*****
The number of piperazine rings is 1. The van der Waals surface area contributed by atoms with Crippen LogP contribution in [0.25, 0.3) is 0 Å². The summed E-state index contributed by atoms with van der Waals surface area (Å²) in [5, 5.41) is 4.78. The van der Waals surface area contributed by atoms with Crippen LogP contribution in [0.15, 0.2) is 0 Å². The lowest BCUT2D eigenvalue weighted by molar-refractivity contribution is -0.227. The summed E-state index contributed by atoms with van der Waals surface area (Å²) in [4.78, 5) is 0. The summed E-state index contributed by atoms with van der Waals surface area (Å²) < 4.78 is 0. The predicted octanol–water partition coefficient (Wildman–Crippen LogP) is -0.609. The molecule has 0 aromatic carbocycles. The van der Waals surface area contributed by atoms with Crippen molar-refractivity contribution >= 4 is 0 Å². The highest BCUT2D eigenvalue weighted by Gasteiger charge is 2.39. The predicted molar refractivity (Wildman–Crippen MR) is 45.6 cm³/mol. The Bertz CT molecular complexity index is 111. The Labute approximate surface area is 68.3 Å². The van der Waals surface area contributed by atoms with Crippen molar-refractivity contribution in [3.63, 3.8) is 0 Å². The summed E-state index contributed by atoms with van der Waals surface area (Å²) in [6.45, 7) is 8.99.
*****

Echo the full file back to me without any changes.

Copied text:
The number of piperazine rings is 1. The van der Waals surface area contributed by atoms with Crippen LogP contribution in [0.25, 0.3) is 0 Å². The summed E-state index contributed by atoms with van der Waals surface area (Å²) in [5, 5.41) is 4.78. The van der Waals surface area contributed by atoms with Crippen LogP contribution in [0.15, 0.2) is 0 Å². The lowest BCUT2D eigenvalue weighted by molar-refractivity contribution is -0.227. The summed E-state index contributed by atoms with van der Waals surface area (Å²) in [4.78, 5) is 0. The summed E-state index contributed by atoms with van der Waals surface area (Å²) < 4.78 is 0. The predicted octanol–water partition coefficient (Wildman–Crippen LogP) is -0.609. The molecule has 0 aromatic carbocycles. The van der Waals surface area contributed by atoms with Crippen molar-refractivity contribution >= 4 is 0 Å². The highest BCUT2D eigenvalue weighted by Gasteiger charge is 2.39. The predicted molar refractivity (Wildman–Crippen MR) is 45.6 cm³/mol. The Bertz CT molecular complexity index is 111. The Labute approximate surface area is 68.3 Å². The van der Waals surface area contributed by atoms with Crippen molar-refractivity contribution in [3.63, 3.8) is 0 Å². The summed E-state index contributed by atoms with van der Waals surface area (Å²) in [6.45, 7) is 8.99.